Before the gay beach. Before tech company trashings. Before the truffle man. Before turning into San Francisco’s most popular weekend draw, Dolores Park played host to numerous events, good and bad, over the years. And OpenSFHistory—boasts a trove of historic photos that deserve a deep dive from any SF diehard—reveals what the early days looked like at the park.
Long home to American Indians of the Ohlone tribe, the area became the spot two two Jewish cemeteries in the mid-1800s.
“[The Ohlone] had inhabited the area for several centuries before Spanish missionaries arrived in 1776 to establish Mission San Francisco Dolores,” notes Dolores Park Works. “Thereafter, the Ohlone shared the land with Spanish ranchers and shopkeepers until the 1849 Gold Rush, when new settlers, gamblers, and tavern keepers joined the mix.”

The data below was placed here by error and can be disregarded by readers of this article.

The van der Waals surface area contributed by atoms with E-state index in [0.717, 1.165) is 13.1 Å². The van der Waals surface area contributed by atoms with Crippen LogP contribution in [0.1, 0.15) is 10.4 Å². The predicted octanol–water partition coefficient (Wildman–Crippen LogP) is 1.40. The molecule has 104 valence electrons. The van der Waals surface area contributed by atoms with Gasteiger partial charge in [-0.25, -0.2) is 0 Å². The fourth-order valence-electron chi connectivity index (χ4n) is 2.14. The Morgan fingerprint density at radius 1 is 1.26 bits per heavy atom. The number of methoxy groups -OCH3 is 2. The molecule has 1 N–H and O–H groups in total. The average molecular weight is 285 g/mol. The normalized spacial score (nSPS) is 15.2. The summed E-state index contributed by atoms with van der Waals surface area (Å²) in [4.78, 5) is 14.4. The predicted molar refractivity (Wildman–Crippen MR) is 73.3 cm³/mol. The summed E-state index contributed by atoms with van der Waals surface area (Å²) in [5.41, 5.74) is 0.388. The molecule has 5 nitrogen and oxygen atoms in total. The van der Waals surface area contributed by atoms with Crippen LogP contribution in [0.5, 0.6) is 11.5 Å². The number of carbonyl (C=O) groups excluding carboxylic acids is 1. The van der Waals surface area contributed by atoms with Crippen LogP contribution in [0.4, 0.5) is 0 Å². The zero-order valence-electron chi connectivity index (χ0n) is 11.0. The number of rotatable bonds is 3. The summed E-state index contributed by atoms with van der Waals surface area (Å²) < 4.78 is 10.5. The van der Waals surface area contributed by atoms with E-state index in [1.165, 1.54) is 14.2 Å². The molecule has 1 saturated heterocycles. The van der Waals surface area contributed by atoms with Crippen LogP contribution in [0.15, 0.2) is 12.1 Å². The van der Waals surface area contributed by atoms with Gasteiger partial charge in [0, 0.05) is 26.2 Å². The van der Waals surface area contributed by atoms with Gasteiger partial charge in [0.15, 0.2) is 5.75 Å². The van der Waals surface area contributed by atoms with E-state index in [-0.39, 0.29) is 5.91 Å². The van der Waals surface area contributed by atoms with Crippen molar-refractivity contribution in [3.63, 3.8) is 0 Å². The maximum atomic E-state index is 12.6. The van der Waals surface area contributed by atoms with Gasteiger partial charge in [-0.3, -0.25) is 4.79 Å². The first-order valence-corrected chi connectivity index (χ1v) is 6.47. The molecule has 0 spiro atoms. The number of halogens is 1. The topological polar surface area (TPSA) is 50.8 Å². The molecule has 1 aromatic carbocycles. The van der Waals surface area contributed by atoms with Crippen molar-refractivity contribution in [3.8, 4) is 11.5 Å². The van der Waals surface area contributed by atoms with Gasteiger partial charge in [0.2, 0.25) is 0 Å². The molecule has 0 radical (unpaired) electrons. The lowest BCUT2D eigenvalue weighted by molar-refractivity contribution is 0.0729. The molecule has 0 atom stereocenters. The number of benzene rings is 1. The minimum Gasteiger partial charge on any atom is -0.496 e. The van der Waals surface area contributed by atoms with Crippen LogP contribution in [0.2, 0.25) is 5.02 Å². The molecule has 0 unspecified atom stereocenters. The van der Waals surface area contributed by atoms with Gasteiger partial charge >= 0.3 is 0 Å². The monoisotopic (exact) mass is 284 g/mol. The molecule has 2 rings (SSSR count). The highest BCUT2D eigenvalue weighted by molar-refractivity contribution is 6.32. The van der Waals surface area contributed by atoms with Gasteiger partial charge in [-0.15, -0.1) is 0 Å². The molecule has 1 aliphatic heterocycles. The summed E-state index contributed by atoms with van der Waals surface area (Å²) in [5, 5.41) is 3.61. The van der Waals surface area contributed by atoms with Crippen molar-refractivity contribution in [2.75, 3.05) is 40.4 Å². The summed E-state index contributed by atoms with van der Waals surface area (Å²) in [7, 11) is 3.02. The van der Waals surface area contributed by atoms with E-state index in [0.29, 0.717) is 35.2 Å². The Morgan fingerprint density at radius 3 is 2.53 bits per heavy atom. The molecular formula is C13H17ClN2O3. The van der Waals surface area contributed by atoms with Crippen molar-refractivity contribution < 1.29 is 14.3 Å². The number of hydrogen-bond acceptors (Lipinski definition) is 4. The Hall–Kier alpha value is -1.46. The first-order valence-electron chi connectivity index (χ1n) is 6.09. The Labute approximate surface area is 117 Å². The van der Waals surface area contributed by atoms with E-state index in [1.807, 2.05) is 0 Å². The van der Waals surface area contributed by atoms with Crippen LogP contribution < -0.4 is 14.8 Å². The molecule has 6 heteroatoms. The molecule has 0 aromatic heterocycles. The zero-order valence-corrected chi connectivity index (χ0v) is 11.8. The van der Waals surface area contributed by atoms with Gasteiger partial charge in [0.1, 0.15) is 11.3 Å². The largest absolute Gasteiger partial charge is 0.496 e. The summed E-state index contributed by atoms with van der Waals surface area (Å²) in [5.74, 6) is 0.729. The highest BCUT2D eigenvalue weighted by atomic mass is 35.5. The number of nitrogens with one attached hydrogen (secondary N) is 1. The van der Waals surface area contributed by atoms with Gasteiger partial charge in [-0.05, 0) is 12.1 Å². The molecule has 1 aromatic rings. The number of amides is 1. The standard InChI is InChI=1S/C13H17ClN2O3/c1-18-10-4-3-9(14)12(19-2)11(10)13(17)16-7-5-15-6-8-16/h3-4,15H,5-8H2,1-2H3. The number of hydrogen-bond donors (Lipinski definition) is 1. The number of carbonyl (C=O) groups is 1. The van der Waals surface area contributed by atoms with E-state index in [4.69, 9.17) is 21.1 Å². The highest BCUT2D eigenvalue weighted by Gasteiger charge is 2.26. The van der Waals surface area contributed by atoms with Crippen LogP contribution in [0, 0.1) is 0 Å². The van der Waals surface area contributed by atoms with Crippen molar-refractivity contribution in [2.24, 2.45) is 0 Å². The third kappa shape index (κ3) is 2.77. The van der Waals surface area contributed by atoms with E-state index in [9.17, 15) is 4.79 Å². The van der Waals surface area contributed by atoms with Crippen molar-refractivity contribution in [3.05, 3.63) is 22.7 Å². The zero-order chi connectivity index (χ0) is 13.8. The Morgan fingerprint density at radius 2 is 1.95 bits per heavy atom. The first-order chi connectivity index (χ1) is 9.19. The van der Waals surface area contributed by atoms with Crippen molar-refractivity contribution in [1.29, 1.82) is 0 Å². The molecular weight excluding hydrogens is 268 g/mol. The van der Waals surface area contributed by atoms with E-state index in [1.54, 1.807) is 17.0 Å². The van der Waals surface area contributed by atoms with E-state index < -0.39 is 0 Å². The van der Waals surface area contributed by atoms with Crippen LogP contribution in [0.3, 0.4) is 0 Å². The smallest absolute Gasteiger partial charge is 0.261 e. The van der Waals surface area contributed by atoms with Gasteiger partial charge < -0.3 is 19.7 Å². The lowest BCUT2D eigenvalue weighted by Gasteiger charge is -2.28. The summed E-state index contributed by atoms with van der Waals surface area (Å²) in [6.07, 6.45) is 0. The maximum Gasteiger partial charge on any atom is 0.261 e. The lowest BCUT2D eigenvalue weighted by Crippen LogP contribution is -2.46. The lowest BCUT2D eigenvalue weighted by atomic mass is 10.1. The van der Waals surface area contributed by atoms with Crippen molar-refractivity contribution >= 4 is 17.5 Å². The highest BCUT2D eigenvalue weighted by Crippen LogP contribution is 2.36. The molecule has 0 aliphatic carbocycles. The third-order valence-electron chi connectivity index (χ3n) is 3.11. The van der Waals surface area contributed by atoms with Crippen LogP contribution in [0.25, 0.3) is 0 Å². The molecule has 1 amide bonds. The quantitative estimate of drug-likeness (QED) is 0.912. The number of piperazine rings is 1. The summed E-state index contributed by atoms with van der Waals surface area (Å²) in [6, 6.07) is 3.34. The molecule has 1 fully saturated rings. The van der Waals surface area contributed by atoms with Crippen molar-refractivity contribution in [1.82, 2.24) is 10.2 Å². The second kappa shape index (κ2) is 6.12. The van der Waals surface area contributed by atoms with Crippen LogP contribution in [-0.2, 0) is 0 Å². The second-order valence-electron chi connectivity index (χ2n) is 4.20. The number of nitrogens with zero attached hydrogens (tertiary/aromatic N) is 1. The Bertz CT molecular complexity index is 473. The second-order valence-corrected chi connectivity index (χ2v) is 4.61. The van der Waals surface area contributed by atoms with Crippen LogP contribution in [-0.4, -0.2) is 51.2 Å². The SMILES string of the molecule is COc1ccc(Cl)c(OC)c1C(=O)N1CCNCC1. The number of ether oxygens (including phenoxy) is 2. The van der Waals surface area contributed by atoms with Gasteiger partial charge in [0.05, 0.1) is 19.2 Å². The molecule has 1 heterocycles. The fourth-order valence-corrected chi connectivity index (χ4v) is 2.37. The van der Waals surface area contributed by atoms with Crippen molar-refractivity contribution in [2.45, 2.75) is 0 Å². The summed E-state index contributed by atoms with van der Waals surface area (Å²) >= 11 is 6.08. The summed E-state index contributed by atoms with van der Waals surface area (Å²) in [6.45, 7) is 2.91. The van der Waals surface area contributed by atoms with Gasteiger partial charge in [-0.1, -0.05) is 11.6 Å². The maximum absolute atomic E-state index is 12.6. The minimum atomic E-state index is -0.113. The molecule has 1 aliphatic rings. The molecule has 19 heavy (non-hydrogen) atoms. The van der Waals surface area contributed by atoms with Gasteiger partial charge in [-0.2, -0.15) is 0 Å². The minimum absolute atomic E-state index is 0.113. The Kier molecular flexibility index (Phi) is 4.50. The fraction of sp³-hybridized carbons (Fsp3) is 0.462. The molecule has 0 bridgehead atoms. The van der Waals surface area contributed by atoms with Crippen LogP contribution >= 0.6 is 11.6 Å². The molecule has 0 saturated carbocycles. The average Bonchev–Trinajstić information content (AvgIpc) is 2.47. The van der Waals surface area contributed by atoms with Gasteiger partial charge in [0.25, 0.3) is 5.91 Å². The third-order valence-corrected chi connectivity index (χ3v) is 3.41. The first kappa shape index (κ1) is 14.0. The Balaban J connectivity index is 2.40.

In 1861, the site was purchased by Congregation Sherith Israel for two cemeteries, which later went inactive in 1894.
After becoming an official park in the early 20th century, Dolores Park served as a temporary home for earthquake refugees. Years later, it underwent a renovation with such alluring trappings as a wading pool, sprawling green lawns, tennis courts, and the installation of the J-Church line.
Most recently, the sunny spread benefitted from a much-needed makeover.
This year the park will celebrate 150 years, according to SFGate, with an official Dolores Park Weekend planned for May. Before springtime hits, take a look back—way back—to what Dolores Park looked like during San Francisco’s sepia-toned days.